Radiation therapy (RT) is essential in treating women with early stage breast cancer.
Early stage node-negative breast cancer (ESNNBC) offers a good prognosis; hence, late
effects of breast RT becomes increasingly important. Recent literature suggests a
potential for an increase in cardiac and pulmonary events after RT. However, these
studies have not taken into account the impact of newer and current RT techniques
that are now available. Hence, this review aimed to evaluate the clinical evidence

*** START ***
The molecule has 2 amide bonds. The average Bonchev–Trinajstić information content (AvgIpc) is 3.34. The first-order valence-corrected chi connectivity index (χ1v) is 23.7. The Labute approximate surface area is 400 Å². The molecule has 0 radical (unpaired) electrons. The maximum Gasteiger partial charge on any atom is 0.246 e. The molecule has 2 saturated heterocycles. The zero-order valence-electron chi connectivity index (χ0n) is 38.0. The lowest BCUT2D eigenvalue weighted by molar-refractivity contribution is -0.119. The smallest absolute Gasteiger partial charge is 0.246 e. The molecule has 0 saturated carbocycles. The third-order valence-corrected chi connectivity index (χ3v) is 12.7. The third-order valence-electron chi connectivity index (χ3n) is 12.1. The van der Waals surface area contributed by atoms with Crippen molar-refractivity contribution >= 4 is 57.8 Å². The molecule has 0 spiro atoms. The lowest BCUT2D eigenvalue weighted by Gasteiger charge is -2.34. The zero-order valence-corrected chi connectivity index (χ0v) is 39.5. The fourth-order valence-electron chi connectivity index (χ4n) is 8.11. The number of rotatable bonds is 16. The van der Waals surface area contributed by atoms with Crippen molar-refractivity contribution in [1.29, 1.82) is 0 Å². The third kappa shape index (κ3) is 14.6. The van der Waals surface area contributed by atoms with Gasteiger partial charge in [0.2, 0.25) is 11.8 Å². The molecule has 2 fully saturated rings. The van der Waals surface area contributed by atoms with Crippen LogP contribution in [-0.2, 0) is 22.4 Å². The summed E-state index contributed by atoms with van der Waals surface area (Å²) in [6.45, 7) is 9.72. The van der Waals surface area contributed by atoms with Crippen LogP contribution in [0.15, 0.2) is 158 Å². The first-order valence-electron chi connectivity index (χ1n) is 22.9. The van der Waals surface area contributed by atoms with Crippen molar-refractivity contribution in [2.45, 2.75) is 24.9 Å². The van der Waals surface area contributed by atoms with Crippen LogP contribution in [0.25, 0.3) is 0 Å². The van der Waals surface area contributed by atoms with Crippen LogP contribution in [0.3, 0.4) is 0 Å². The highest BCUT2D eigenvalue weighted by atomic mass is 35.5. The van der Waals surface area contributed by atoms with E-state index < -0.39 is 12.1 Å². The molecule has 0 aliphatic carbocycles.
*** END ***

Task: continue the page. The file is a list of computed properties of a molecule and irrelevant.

for each technique and determine the optimal radiation technique for ESNNBC treatment.
Currently, six RT techniques are consistently used and studied: 1) prone positioning,
2) proton beam RT, 3) intensity-modulated RT, 4) breath-hold, 5) partial breast irradiation,
and 6) intraoperative RT. These techniques show dosimetric promise. However, limited
data on late cardiac and pulmonary events exist due to challenges in long-term follow-up.
Moving forward, future studies are needed to validate the efficacy and clinical outcomes
of these current techniques.